La Dernière Goutte
La Dernière Goutte

Isabelle Legeron, who writes about her favourite topic, natural wine elsewhere in this issue (“Pure pleasure: the natural wine bar scene”), is a rarity: a French Master of Wine. It is not surprising there are so few of them because to pass the notoriously stiff exams, you have to have an intimate acquaintance with the wines of the world. And even in a city as cosmopolitan as Paris, it is difficult to find non-French wine. French wine is, of course, awfully good and it is not a hardship to be condemned to drink it to the exclusion of all else. But I for one am delighted to be able to sample more widely from my base in London (where Legeron lives too).

I spent an intensive weekend earlier this month researching Paris’s most interesting wine shops, or cavistes, and by far the busiest of them was a new one on the edge of the Marais that sells not a bottle of French wine. Instead, Soif d’Ailleurs (French for wanderlust) offers wines from Syria, Croatia, Washington state, New Zealand, even England. Owner Mathieu Wehrung used to work for Europcar and enjoyed a wide range of wines on his extensive travels but felt frustrated on returning to France at how difficult it was to find a caviste who ventured further than the blessed hexagone.

On being made redundant, he spent two years raising the finance for and designing a stylish space that doubles as a corporate event space with a wine bent. While I visited, a couple who lived nearby were sent, delighted, on their way with a bottle of his bestseller, the Miolo Brazilian sparkling wine made in the image of champagne and priced at €11. Wehrung was not slow to point out that, unusually, it was also available at Paris’s two established wine retail chains, Nicolas and Repaire de Bacchus, but at €13.90 and €14.90 respectively. (A new chain, NYSA, looks modern and may have keener prices.) I hope he prospers, although he is already on his second sommelier in charge of wine selection. The new one has worked in the UK and Australia.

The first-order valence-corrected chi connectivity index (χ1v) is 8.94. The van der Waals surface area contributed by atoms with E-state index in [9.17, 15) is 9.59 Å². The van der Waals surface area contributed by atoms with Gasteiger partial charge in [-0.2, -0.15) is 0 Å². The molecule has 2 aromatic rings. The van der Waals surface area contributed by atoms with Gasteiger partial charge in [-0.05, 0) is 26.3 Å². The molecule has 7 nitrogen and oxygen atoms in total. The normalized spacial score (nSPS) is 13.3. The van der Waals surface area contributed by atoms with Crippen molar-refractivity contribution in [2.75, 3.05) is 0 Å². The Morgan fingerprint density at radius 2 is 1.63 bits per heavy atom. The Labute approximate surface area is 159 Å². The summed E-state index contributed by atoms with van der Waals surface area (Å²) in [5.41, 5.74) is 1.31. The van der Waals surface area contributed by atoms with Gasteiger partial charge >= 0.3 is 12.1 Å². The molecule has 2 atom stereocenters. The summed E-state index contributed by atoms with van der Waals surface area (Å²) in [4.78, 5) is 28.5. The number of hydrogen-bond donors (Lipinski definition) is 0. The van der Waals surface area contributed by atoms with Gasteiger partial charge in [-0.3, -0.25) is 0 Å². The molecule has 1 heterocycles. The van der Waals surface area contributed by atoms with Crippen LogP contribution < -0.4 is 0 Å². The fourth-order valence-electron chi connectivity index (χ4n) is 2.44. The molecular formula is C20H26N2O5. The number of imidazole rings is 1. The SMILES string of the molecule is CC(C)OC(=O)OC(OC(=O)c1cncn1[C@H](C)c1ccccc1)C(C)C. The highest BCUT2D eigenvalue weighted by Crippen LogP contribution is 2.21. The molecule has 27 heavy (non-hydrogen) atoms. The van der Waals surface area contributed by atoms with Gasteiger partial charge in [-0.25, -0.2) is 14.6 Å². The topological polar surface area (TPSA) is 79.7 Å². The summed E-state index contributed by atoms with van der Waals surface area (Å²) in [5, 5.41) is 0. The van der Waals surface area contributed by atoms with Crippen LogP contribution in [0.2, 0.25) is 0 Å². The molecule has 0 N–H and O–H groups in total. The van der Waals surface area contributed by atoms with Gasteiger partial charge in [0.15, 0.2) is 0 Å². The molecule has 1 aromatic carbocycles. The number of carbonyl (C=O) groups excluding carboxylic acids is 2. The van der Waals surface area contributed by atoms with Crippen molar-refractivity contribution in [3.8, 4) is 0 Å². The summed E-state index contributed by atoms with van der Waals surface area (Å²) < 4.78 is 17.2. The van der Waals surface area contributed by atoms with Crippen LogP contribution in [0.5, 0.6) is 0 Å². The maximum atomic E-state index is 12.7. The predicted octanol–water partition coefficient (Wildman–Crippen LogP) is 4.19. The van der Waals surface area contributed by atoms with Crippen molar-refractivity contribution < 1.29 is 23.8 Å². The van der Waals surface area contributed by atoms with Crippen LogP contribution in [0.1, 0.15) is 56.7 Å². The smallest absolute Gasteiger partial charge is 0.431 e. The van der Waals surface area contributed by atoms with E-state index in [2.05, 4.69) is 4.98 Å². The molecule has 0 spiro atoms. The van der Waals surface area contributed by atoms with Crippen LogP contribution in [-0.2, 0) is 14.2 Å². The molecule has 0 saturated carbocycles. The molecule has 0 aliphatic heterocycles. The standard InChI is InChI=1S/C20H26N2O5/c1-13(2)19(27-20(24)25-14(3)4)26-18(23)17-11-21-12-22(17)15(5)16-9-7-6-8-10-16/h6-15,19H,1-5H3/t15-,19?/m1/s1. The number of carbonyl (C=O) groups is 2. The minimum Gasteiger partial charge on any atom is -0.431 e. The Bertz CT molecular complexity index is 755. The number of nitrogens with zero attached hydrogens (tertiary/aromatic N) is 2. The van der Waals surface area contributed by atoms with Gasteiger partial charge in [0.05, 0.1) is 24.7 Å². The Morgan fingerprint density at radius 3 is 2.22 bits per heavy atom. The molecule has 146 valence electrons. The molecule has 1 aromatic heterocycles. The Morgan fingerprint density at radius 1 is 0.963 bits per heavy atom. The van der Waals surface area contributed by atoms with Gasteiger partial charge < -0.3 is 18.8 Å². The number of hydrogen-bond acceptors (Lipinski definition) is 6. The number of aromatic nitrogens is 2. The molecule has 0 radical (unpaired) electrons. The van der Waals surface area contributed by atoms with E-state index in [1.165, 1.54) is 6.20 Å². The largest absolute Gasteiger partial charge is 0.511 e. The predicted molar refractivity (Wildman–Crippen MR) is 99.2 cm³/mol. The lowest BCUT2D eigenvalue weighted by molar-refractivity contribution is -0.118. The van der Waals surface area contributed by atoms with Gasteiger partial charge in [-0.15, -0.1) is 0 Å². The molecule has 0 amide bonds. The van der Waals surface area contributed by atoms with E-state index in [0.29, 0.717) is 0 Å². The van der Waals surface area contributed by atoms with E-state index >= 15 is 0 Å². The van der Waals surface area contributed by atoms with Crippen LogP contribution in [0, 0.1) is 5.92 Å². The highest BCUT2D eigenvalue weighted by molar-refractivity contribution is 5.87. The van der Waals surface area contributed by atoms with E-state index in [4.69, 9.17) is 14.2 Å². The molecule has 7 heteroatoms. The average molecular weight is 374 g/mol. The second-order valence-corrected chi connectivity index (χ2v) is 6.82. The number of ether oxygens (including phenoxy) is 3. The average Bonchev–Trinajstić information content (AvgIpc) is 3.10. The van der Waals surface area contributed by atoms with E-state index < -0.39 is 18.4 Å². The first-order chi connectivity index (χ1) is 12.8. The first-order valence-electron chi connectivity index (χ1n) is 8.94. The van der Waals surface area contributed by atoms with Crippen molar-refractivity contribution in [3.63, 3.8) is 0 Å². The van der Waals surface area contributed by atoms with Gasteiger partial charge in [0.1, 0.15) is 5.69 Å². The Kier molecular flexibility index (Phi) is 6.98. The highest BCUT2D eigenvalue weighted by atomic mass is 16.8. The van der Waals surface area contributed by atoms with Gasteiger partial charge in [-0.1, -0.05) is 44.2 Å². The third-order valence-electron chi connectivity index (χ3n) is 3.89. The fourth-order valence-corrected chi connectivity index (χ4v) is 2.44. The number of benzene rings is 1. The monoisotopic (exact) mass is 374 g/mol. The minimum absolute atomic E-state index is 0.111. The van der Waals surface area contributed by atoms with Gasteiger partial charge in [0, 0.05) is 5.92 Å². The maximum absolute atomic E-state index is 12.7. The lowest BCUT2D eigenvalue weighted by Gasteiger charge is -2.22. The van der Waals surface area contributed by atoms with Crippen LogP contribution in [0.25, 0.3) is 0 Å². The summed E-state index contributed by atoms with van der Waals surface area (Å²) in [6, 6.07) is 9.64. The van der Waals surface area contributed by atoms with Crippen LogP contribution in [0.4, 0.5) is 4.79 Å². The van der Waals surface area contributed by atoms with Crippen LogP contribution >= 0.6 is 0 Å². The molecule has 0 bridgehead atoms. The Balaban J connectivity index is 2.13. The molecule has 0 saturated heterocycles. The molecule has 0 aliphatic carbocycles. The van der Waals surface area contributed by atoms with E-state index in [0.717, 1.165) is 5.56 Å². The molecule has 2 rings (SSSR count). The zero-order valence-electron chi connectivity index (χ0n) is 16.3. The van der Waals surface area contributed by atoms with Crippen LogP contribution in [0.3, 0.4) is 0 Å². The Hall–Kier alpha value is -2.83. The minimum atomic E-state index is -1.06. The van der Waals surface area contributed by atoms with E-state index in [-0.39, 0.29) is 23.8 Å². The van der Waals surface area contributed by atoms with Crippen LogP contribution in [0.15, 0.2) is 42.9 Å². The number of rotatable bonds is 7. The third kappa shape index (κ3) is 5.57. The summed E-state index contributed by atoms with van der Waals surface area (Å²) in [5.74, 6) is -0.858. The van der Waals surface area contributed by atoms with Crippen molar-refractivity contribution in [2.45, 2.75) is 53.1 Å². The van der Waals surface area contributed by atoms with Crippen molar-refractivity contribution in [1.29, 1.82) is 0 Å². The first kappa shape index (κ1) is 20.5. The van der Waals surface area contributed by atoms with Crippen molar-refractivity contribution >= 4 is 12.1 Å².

Tim Johnston’s Juveniles wine bar has been offering hand-picked bottles from outside France since it opened in 1987 – particularly from Spain and, currently, the southern hemisphere. But the other Parisian wine retailer that most obviously takes imported wine seriously is Lavinia, a French-owned, lavishly decorated three-floor department store that had branches in Barcelona and Madrid before opening near the Madeleine. The owners acquired the venerable Caves Augé to solidify their allocation status with the most sought-after producers in France, particularly fashionable burgundy, whose supply is so finite that prices have been soaring.

Whereas Juveniles is primarily a wine bar and an increasingly serious restaurant, Lavinia also serves food, like an increasing proportion of cavistes in the capital. Indeed the lines between on and off sales continue to blur, with many of the mushrooming natural wine bars hoping to sell wines by the bottle to take away too. The granddaddy of all Parisian wine retailers, Legrand Filles et Fils, near the Banque de France, opened a chic wine bar back in 2002 and this is still a great place to drink fine wine from all over the world by the glass with the cheese and charcuterie that have become de rigueur.